The Fins United Initiative is excited to bring the "Underrated Elasmobranch Spotlight" series through TFUI officer Jess Myers. Learn about the sharks not shown on the big screen through her beautiful artwork!
So you’ve probably been told about shark skin and how it can feel like sand paper. This rough feeling is a result of tiny teeth-like structures that run along the shark’s body, they’re called dermal denticles. This next shark in our collection of Underrated Elasmobranchs takes that sandpaper feeling to a whole new level.
Meet the prickly shark (Echinorhinus cookei). It has been given the name because of the very thorny denticles covering its body. The prickly shark not only has spiny skin but also has oddly placed dorsal fins – both are right next to each other back towards the caudal fin. They live in cold waters at the bottom of the Pacific ocean and can go in areas with low oxygen levels. Another unique characteristic is their teeth (see picture)! The star-shape allows them to capture bony fish and squid as they move throughout the water column.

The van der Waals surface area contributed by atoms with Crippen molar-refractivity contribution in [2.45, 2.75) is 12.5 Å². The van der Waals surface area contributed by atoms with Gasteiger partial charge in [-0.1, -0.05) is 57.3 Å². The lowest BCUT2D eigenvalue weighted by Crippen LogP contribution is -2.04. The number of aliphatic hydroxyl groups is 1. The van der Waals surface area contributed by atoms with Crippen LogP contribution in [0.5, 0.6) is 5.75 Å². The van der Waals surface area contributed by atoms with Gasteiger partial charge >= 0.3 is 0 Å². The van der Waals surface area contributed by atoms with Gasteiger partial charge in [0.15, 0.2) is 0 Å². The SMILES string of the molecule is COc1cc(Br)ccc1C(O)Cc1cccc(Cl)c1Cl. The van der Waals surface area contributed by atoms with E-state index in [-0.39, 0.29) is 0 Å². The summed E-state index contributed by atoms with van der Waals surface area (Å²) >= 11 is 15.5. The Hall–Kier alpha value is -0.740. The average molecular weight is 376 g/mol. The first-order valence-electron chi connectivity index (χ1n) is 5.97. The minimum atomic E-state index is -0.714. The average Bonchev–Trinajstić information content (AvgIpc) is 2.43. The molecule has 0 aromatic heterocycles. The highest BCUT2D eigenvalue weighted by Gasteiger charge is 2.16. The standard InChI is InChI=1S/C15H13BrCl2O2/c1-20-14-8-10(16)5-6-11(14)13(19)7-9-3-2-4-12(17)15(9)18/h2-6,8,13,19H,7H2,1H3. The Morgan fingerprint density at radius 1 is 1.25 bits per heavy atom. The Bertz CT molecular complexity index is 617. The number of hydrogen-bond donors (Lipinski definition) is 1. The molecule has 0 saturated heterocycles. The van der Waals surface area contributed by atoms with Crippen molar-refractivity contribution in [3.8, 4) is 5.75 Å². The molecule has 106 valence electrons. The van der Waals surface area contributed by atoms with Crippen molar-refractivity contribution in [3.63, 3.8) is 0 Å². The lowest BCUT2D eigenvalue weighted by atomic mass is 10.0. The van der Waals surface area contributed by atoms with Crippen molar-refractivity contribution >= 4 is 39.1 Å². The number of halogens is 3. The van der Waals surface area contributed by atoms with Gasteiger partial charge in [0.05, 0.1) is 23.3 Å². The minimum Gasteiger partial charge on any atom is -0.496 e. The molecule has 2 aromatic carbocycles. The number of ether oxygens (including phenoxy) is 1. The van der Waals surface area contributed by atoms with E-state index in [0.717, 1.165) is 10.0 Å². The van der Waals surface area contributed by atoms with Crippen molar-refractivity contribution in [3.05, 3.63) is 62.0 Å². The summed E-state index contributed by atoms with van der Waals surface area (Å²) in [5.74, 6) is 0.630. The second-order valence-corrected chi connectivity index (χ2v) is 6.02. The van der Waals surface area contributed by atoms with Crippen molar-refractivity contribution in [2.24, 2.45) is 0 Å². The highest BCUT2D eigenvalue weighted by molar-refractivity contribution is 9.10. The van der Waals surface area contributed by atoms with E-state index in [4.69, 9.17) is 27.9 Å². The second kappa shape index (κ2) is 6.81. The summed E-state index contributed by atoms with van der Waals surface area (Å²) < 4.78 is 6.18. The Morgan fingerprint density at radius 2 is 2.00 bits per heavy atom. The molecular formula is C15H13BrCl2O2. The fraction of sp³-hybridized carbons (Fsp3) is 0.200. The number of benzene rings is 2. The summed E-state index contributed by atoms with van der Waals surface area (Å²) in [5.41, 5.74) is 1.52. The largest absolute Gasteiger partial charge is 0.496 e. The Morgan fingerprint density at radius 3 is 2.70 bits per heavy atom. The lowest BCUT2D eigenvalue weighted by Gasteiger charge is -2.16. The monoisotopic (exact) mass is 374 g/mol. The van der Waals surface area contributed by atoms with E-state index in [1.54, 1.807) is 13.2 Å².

Prickly sharks are 1 of 2 species in the family Echinorhinidae, along with the Bramble shark. They are listed as near threatened on the ICUN Red List.
what underrated chondrichthyan do you think shark week should showcase?
you may also like:
TFUI Founder Melissa C. Marquez is author of all animal bios and "Behind the Fins" segments.
SEE MELISSA'S TEDx TALK HERE:
SEARCH BY CATEGORIES